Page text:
“What did you do about it?”

“I was just going over when I saw old Flo coming across.” Rumble paused to laugh reminiscently. “You know Flo?”

“By sight.”

“She's all right, is Flo. She's a good sport! Liked all round except by some of the wives. They hate her, some of them. Think their husbands are too friendly with her. Well, so they may be. Flo doesn't mind. Anyway, there she was. ‘It's only Mr Waddell,' she said, ‘I just saw him go in.' I asked her where she was going and she said wouldn't I like to know, then I heard my old woman coming so I shut the door to save trouble and argument.”


“I didn't bother any more about the church till after I'd had my tea, then when I looked out the lights were off. So I walked over and locked up.”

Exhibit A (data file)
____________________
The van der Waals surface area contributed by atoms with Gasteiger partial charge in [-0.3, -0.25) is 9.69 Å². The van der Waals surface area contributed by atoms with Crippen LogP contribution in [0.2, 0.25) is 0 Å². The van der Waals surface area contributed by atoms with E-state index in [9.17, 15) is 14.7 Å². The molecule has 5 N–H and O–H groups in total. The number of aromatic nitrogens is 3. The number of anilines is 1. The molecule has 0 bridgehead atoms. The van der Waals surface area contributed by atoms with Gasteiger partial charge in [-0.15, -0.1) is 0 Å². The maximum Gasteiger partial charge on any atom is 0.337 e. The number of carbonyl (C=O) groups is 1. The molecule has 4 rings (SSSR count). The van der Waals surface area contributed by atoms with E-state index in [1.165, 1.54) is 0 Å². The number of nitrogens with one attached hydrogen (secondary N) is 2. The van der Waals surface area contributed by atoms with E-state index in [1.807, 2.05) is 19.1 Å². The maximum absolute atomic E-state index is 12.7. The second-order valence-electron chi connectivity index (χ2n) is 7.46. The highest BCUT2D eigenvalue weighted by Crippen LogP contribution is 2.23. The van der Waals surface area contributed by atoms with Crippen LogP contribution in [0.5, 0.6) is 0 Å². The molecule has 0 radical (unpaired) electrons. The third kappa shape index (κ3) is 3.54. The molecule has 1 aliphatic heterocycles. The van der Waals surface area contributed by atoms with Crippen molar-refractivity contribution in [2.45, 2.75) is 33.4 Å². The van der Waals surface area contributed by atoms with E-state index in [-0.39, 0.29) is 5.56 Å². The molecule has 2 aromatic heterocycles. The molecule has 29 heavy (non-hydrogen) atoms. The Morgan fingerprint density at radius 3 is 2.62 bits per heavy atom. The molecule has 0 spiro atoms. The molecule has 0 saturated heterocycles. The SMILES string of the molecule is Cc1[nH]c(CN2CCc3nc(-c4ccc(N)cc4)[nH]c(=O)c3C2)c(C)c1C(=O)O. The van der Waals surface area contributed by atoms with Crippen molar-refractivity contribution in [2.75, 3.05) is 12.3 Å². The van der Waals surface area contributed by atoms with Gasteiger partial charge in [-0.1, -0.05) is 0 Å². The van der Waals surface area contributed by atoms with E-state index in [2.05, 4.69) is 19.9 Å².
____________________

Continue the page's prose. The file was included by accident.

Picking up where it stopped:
“Did you look round before doing so?”

“No. I didn't go in at all. There was nothing to go in for.”

“You didn't meet anyone when you went across?”

“Not a soul.”

“Nor hear anything?”

“Nothing unusual.”

“Thanks, Rumble. You've been very helpful.”

Rumble grinned.

“Going to try the old woman?”

“There are one or two things I want to ask her.”

Rumble seemed amused at that.

“I wish you luck,” he said darkly.

“I gather you don't approve of Miss Vaillant's religious views?”